Marvin has a machine shop where he repairs tractors and other farm machinery. He is a master at that craft and one of the nicest guys you’ll ever meet. He asked his son, Walt (46), if he would like the logs. Walt said yes because he knows Sam, who has a portable sawmill, and Walt wants the lumber for posts and beams for the new shop he’s building.

So, long story short, last Saturday Marvin drove his Massey 1100 tractor (it’s a beast) with loader over to Charles’ place and using chains and grapple tongs loaded the logs onto Walt’s flatbed trailer, pulled by his F-250 with a “Biden Sucks” bumper sticker. The weather was grey and misty, as usual. Chester and Clyde (74), a former faller for Washalla Industries, helped. Clyde brought his big (32″ bar) chainsaw and bucked the logs into 16’s and 20’s to make them a little more manageable. As it was, it took four trailer fulls, the last a one-log (20 footer, 36″ on the butt) payload. Thankfully it didn’t burst the tires or break an axle.

Charles and Kathy were pleased to have their mess cleaned up, and the old men with “farm implementia” had a great time, laughing and sweating, kidding each other unmercifully, much to the delight of Walter, who had heard it all before but still enjoyed the banter. His trailer didn’t break, and he is looking forward to timbers for his new shop.

And that’s life in rural America during the Great Pandemic, as the country slides into oblivion, neighbor helping neighbor, men who still know how to get it done, nine miles from Zion.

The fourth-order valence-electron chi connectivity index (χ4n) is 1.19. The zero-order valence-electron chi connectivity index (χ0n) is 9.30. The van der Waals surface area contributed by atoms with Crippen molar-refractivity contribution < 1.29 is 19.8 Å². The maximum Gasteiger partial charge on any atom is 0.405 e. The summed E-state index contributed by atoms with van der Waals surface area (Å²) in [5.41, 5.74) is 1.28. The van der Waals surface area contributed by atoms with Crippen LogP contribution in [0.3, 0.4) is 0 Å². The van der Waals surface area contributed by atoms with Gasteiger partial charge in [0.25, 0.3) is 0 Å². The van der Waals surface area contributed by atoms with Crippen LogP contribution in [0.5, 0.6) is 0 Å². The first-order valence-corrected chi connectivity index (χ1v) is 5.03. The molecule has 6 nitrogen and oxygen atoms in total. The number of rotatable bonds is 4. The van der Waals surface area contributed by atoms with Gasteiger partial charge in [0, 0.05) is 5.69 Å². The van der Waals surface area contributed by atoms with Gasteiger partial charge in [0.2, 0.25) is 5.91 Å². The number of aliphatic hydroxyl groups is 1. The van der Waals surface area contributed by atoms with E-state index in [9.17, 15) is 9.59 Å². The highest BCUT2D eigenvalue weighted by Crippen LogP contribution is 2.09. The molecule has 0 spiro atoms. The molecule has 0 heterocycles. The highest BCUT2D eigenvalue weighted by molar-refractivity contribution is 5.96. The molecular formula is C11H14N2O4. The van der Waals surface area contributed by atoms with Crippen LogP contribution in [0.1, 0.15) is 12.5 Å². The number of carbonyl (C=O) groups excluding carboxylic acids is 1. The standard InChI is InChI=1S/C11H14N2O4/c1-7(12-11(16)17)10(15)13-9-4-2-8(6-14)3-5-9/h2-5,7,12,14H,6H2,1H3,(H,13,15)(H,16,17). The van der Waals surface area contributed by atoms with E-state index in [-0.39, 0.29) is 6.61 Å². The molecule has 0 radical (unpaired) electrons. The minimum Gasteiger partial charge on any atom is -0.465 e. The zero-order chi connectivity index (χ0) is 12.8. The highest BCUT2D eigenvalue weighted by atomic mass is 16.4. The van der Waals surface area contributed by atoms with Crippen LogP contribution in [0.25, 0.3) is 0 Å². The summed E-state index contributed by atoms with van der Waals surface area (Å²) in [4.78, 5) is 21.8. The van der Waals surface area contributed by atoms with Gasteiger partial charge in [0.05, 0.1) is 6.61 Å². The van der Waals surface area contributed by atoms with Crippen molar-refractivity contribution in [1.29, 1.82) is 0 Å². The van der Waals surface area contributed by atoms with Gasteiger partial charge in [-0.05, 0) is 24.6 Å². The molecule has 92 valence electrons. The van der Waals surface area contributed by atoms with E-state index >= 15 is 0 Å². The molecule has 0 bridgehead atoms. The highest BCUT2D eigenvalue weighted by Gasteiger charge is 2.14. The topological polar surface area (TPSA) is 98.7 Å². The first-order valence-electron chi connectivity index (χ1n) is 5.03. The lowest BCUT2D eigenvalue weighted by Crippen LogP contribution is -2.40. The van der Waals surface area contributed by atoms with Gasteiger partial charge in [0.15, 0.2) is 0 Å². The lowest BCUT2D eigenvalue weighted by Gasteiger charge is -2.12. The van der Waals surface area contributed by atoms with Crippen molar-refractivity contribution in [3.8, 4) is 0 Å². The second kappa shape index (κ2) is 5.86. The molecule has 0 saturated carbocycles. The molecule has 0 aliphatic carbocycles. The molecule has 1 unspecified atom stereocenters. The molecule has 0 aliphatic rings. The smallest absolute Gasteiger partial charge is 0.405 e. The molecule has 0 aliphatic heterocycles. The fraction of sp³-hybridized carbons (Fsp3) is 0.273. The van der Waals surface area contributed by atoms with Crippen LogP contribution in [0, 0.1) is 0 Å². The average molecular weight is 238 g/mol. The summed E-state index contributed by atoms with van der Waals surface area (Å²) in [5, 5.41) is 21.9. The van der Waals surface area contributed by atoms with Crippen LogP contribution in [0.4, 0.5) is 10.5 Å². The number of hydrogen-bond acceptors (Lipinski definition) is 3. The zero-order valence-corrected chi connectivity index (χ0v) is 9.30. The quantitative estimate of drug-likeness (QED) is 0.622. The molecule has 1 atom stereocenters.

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Categories: Culture

15 replies »

  1. A wonderful picture and reminder of the America that still exists, in the “real world”. 9 miles from Zion and 1,000 light years from Portland.

  2. Sure, it’s wonderful IF your neighbors don’t open rural junkyards, run meth labs, daddy pouring gas on mommy and threatening to light her on fire, five kids under 10 left home alone for hours, piles of used diapers in the yard, parking 10 cars in the ditch have photos) and partying all weekend with underage drinking and sex (neither of which law enforcement cared about-guess pedophilia is legal here), and bullets occasionally flying through your yard as your drunk neighbor “tests” his rifle but my world DOES NOT LOOK LIKE YOUR NORMAN ROCKWELL ILLUSION. My mother was crazy like that and I HATED IT. So Uncle Mike (and Jerry), live in your fantasy and ignore reality. When that meth cooker moves in, see how life goes. This is what is wrong with the world-THE CINDERELLA SYNDROME.

  3. Watercolor sketch by Uncle Mike, titled, “The American Remnant Endures.”

    Nice work, Mike.

  4. Watercolor sketch by Sheri, titled, “The World is Stupid Crazy Bad”.

    Uh, nice work, Sheri.